Angels Embrace Mass Market Paperback – Apr 30 2007
Back to University 2016
Save on College Prep Essentials on Amazon.ca. Shop now
Customers Who Bought This Item Also Bought
No Kindle device required. Download one of the Free Kindle apps to start reading Kindle books on your smartphone, tablet, and computer.
To get the free app, enter your mobile phone number.
About the Author
Charlotte Hubbard sold her first historical romance in 1990, and she’s been a slave to her overactive imagination ever since. As she writes, her stories invariably take on a life of their own, different from the way she proposed them: unforeseen characters and plot twists come along, and they keep her guessing right along with her readers!
Charlotte has lived in the Midwest most of her life. When she’s not writing, she loves touring historic homes, trying new recipes, crocheting, and playing with her Border Collie, Ramona. She’s a Presbyterian deacon, sings in her church choir, and plays in the percussion ensemble. She’s married to a fine man who—bless him—has never once suggested she get a real job!
Most Helpful Customer Reviews on Amazon.com (beta)
Only thing wrong is: I should have read it third in the series instead of reading it first. Please make it plainer when there's a series.
I love being able to buy the next book in a series right away on Kindle, but it needs to have Book 1, 2, 3, 4, written on the preview page. Thanks.
Christine and her brother, Billy, moved with their mother to Abilene, Kansas after a gang killed their father and Billy's twin, and they lost their farm. Their mother left them with Mercy, who raised the children like her own. Billy lived for the day he can return to Missouri and avenge the deaths of his brother and father. Angel's Embrace tells how he learns his brother was not killed, and what he does with the information.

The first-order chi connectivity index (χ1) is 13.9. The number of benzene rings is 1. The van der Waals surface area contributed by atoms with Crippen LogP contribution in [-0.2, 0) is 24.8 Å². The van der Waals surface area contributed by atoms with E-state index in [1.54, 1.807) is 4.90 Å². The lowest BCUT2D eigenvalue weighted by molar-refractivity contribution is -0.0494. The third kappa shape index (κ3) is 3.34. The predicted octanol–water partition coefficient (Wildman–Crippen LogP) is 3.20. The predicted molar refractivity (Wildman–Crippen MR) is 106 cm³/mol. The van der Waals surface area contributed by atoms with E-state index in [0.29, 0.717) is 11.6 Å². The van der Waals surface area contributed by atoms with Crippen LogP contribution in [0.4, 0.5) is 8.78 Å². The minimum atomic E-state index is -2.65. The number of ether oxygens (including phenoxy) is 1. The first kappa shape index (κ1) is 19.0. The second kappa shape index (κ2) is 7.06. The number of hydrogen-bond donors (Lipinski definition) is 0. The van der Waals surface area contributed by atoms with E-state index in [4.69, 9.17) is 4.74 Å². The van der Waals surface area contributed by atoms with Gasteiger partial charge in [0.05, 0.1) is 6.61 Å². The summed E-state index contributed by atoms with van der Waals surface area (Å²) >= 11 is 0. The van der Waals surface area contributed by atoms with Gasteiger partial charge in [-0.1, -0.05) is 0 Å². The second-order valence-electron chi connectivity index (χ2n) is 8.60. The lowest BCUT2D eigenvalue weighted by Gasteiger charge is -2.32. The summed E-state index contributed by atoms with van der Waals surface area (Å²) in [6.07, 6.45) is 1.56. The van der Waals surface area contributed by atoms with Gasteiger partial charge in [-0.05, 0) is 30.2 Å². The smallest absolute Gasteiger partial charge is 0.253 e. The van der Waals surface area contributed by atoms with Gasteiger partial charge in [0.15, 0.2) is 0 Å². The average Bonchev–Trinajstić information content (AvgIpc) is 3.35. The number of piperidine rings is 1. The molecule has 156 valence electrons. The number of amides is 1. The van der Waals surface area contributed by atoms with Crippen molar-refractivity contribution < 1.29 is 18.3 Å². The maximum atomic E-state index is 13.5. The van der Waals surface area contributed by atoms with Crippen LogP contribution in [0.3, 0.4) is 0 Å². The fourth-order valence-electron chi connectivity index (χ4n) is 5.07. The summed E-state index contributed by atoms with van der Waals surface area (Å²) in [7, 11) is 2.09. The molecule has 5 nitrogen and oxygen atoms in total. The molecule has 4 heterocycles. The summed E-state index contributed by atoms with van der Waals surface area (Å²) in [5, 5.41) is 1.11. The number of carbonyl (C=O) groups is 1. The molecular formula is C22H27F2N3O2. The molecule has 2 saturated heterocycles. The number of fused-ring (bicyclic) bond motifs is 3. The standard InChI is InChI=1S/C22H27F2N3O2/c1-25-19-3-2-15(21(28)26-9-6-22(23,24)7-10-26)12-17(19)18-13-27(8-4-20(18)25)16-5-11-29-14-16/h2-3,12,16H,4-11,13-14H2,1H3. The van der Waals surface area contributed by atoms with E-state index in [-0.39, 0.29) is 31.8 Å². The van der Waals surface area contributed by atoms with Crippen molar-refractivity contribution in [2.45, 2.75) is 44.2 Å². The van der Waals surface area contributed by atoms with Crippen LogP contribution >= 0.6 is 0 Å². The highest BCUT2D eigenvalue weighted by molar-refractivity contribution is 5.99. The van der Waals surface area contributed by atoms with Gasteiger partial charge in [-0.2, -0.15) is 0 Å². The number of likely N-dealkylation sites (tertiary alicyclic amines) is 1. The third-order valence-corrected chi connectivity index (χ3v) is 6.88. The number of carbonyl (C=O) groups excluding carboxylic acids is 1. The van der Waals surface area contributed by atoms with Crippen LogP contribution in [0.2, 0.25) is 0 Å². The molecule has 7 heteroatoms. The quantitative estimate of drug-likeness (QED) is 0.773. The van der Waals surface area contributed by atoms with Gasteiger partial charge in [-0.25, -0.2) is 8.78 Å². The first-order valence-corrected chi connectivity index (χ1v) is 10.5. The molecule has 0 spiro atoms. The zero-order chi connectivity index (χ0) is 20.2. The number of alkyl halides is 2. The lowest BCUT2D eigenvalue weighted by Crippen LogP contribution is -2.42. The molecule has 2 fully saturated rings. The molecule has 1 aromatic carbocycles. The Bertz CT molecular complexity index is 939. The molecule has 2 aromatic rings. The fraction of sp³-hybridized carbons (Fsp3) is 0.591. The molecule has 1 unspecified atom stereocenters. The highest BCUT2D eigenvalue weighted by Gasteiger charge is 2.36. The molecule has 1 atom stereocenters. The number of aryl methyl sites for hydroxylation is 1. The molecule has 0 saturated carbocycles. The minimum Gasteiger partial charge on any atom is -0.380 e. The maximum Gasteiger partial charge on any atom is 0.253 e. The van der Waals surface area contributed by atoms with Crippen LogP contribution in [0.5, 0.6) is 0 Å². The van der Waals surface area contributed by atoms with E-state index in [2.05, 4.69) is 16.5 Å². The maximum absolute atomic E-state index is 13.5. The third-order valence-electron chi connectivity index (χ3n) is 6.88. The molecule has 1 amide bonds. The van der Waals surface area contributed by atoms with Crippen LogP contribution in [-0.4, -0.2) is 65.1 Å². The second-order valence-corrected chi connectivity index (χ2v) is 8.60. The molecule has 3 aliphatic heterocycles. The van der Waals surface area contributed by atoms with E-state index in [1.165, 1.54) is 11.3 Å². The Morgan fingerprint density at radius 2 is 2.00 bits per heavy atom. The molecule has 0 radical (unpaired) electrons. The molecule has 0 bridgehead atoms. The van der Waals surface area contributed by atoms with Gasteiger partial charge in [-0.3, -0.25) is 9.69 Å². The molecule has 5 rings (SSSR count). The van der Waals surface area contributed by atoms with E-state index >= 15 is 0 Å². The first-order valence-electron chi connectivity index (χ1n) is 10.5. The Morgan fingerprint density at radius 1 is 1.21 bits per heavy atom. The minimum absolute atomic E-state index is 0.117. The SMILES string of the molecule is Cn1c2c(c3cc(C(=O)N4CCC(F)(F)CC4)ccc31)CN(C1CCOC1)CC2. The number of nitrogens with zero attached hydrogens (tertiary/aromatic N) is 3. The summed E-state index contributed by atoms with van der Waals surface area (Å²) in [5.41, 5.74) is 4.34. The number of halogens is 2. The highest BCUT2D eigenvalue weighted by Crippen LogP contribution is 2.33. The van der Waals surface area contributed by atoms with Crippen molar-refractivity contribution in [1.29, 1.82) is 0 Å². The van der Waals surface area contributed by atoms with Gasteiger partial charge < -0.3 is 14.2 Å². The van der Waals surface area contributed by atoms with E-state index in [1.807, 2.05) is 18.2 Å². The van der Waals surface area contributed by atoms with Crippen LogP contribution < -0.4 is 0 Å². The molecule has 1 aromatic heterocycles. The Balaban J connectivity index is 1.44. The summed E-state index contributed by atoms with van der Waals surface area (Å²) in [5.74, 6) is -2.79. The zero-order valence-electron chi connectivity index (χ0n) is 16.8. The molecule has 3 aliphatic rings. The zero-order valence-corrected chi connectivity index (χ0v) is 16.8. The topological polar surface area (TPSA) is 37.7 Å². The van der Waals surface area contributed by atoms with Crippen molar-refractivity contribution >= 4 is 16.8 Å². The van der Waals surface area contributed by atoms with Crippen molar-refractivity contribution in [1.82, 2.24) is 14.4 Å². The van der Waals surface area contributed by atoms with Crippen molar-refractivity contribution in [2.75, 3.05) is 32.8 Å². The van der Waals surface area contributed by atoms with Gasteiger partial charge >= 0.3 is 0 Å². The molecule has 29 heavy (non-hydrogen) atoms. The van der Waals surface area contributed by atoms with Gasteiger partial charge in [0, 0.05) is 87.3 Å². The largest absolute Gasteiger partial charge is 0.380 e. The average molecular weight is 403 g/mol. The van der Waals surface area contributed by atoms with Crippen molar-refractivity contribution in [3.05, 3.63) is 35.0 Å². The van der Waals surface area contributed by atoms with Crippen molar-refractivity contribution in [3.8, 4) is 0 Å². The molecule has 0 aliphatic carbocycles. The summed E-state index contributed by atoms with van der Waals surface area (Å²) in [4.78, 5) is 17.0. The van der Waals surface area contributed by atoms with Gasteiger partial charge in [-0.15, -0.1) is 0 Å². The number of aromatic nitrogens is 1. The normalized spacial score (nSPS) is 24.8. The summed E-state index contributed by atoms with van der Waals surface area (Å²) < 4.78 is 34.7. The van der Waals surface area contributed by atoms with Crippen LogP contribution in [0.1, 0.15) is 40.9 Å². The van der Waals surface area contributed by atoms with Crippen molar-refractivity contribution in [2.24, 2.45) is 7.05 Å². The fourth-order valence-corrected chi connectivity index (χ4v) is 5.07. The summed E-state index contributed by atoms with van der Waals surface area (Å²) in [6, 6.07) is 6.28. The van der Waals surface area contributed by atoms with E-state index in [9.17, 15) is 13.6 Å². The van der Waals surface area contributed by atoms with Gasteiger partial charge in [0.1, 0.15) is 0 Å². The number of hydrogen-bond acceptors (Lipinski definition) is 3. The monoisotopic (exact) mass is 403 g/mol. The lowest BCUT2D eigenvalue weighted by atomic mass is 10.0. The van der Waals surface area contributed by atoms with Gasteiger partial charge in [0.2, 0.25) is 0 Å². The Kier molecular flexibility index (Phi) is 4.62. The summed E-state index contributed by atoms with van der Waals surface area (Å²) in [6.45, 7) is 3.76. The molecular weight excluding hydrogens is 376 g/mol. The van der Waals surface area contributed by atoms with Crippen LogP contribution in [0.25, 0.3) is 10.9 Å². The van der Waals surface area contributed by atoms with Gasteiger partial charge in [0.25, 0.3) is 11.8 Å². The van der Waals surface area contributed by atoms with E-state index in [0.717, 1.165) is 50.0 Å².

At the beginning, Emma Clark is buying material for her trousseau in 1876 Abilene. After grasshoppers destroyed her father's crops and contributed to her mother's death, Emma has designed a happier ending to the year. She's maneuvered Billy Bristol into marrying her. Things are looking better for Emma, until she picks up a piece of mail addressed to Billy from Eve Massena.
Eve knew Billy's family when they lived in Missouri. She insists she must talk with him. Eve's language sounds familiar, and out of pique and fear, Emma tears up the letter and an enclosed painting. Thinking the matter over, Emma is shocked when Eve shows up during the wedding, collapses on the floor of the church and proceeds to have Billy's niece.
Thanks to the unexpected "guests," Billy escapes marriage to the controlling Emma. Eve stays with the Malloys, and--like Billy before her--learns the true meaning of love from Mercy and her patchwork family. Billy returns to Missouri where he meets his brother and uncovers a few surprises. Soon thereafter, he and Eve know what God intends for them, and they move forward with confidence and love.
Angel's Embrace is a fine inspirational romance, like A Patchwork Family and Journey to Love. I'm looking forward to the fourth in the series.
Eve insists that the father of her unborn is Wesley Bristol, Billy's vanished outlaw brother and that she was looking for any of his kin. When she goes into labor right there in the church, a nervous Billy delivers the newborn. Everyone believes the baby girl born in the church has to be an angel. Billy feels a love towards his niece that he has never felt towards anyone. Billy is attracted to the mother, who shares his growing love, but she fears those feelings having been hurt by a Bristol brother once before and he is unsure of such an emotion; however both love the baby angel and are not afraid to show it.
This is a terrific Reconstruction Era romance that sub-genre fans will enjoy as the inspirational elements are interwoven into the plot so that they are inclusive not intrusive. The key characters are fully developed so that the reader understands their deepest feelings including why they fear love. Using historical tidbits and the vernacular of the era, Charlotte Hughes provides a wonderful nineteenth century Americana tale.